The Saudis have been repressing the Shia citizens in their Eastern Province since 2011 in an escalating cycle of demonstrations, police crackdowns and jailings. According to the crowdsourced chronicle Wikipedia, so far the Saudis have killed 17, injured several hundred and arrested 145 demonstrators. They arrested a prominent Shia cleric, Nimr Baqr al-Nimr, in July 2012. A Saudi court sentenced al-Nimr to death for sedition in mid-October, setting off a new cycle of demonstrations, capped by an apparent Sunni-extremist attack on a Shia procession on November 3, the Shia holy day of Ashura, that killed seven and wounded ten.

The Saudis’ cousins the Khalifa, the ruling family of Bahrain, have been engaged in an even more existential struggle against their Shia-majority subjects over the same period. The body count grows each month, with violent encounters on the outskirts of Manama when I was flying over. Again, according to Wikipedia’s careful documentation, since 2011 more than 80 Shia demonstrators have been killed and 2,929 arrested, of whom five died in police custody. The intensity of the struggle can be viewed at, where an inside view is presented by their intrepid reporter Ben Anderson in “Bahrain: An Inconvenient Uprising.”

The third worry bead is Washington. “The Saudis and the Gulf Arabs distrust the Obama administration as feckless and ignorant in equal measure,” says a British diplomat over dinner in Dubai. “They believe Washington is forging a détente with Tehran that will leave them on their own. They know Obama loathes [Israeli Prime Minister Benjamin] Netanyahu and doesn’t really give a damn now that he’s a lame duck.” He smiles grimly. “Who else could bring the Saudis and the Israelis together than Hussein Obama?”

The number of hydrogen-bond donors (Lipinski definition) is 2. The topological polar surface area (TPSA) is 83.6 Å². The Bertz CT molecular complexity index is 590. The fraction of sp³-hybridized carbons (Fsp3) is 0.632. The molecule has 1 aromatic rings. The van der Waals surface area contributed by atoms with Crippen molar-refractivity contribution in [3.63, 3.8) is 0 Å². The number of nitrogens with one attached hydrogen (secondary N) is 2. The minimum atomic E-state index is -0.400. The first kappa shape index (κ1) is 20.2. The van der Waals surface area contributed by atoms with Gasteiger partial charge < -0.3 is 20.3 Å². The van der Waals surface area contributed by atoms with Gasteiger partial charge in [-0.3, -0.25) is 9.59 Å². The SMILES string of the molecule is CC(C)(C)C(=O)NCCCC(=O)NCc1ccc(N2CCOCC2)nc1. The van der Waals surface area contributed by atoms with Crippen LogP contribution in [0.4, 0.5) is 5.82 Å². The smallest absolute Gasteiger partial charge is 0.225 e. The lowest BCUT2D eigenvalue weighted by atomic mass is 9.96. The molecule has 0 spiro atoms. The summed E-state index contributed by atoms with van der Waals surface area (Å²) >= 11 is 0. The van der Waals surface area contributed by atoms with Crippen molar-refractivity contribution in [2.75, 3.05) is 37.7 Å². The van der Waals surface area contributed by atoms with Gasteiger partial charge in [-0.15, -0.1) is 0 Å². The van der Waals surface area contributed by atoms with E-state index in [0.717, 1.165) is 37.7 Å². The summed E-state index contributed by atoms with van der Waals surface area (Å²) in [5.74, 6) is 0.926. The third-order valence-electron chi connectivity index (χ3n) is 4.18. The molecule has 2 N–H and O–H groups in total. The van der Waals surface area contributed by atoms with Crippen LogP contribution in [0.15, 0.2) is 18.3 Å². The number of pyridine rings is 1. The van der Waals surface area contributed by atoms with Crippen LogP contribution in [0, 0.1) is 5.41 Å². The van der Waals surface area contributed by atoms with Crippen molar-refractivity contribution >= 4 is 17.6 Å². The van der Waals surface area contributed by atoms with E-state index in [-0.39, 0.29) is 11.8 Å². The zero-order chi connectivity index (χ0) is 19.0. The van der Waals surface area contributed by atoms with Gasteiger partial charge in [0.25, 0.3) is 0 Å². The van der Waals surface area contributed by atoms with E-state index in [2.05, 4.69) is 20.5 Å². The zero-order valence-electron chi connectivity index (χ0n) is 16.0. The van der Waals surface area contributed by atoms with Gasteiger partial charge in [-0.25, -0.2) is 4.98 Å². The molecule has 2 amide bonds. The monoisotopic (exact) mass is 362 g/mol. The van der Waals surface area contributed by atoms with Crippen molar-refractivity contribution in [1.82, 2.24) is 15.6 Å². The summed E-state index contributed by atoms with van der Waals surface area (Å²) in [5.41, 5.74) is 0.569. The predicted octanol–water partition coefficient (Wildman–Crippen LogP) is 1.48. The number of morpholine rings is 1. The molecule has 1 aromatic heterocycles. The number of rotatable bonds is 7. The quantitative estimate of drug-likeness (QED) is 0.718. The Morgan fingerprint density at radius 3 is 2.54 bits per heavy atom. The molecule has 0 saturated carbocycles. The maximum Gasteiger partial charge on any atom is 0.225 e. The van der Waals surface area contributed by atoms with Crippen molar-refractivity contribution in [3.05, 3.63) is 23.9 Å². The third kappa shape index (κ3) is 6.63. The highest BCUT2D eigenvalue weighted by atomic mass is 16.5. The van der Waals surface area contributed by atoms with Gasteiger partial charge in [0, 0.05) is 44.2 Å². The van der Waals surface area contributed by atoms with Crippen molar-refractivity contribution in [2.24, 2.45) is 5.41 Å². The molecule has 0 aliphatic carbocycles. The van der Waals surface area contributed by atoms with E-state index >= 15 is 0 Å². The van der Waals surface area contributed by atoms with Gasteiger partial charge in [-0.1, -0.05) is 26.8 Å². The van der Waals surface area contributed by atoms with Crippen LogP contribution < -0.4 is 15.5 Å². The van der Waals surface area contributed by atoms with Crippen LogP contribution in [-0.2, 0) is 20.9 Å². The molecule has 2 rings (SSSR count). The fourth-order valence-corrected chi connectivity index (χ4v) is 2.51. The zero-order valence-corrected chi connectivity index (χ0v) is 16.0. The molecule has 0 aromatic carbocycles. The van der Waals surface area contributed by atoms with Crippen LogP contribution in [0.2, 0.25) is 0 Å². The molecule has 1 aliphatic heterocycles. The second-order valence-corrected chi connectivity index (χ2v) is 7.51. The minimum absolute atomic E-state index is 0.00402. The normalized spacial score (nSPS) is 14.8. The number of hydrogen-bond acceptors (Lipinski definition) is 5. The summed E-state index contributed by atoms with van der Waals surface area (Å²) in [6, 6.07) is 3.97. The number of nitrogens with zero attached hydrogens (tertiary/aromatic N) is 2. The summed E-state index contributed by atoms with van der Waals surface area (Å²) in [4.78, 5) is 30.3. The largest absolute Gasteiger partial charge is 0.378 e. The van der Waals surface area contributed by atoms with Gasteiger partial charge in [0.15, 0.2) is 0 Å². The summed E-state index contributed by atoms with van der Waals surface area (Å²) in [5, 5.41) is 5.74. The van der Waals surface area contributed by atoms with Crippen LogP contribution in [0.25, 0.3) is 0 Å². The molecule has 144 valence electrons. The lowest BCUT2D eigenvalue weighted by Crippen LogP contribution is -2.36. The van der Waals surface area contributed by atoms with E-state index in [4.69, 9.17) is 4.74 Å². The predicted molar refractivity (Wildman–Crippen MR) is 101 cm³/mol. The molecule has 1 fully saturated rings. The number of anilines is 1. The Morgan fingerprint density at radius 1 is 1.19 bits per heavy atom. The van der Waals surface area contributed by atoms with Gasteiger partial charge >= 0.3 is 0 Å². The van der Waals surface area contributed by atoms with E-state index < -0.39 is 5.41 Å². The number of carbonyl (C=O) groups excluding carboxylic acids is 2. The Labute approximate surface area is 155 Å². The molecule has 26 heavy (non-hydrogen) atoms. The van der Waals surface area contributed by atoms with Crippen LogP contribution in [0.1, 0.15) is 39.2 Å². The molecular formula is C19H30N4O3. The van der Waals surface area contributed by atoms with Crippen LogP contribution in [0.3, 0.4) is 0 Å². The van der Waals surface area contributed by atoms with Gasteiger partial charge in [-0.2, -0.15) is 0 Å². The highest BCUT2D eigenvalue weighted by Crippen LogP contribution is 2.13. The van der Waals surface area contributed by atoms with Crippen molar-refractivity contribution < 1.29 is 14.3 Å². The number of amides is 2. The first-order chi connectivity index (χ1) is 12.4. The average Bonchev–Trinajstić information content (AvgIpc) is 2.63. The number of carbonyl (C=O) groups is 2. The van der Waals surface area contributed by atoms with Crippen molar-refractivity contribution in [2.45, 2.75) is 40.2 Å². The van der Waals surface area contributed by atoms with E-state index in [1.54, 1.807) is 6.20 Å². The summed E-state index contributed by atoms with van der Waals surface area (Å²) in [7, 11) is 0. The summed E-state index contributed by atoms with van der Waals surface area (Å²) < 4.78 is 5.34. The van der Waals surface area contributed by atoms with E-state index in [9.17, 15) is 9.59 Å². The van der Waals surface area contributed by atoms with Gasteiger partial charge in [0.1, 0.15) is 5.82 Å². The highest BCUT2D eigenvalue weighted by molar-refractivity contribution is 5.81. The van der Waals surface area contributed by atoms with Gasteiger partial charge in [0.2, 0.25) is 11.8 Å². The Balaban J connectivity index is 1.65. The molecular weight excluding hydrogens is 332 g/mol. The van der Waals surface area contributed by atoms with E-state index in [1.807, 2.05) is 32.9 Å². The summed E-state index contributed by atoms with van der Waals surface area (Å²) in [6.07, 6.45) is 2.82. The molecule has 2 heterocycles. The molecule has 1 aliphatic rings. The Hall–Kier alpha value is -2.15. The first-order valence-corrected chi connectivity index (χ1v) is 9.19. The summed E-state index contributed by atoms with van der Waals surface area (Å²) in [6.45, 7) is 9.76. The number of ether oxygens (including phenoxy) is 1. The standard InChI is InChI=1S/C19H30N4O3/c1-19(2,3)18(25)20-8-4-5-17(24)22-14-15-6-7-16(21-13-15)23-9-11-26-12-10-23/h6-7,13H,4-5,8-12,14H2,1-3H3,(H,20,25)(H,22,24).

He takes another sip of a bootleg gin-and-tonic. “My Arab friends call this Obama’s ‘East of Suez’ moment,” using the phrase for Britain’s historical withdrawal of military forces from East and South Asia in the late 1960s. “Your president’s okay with sending airplanes but is adamant against boots on the ground in the Middle East, even though his own generals are telling him that you can’t win this war just from the air.”

A Kuwaiti businessman complains to me with quiet bitterness that the Obama administration doesn’t even know what side it’s really on, so confused is the landscape now. “What sort of strategy do you Americans have?” he asks with a palms-up gesture. “ISIS cuts the head off two American journalists on video, and Obama starts bombing? After standing by doing nothing for two years while 100,000 Syrians are slaughtered and Assad even uses chemical weapons? I call that no strategy at all.”

The fourth worry bead is oil. The eyes of macro traders and Gulf princes alike will be on the Organization of the Petroleum Exporting Countries’ drab modernist building on the Helferstorferstrasse in Vienna later this month when cartel ministers meet to consider reducing production quotas — or not. Nobody knows if OPEC cuts in output can bring Brent back toward $100, or whether the Saudis even want to try.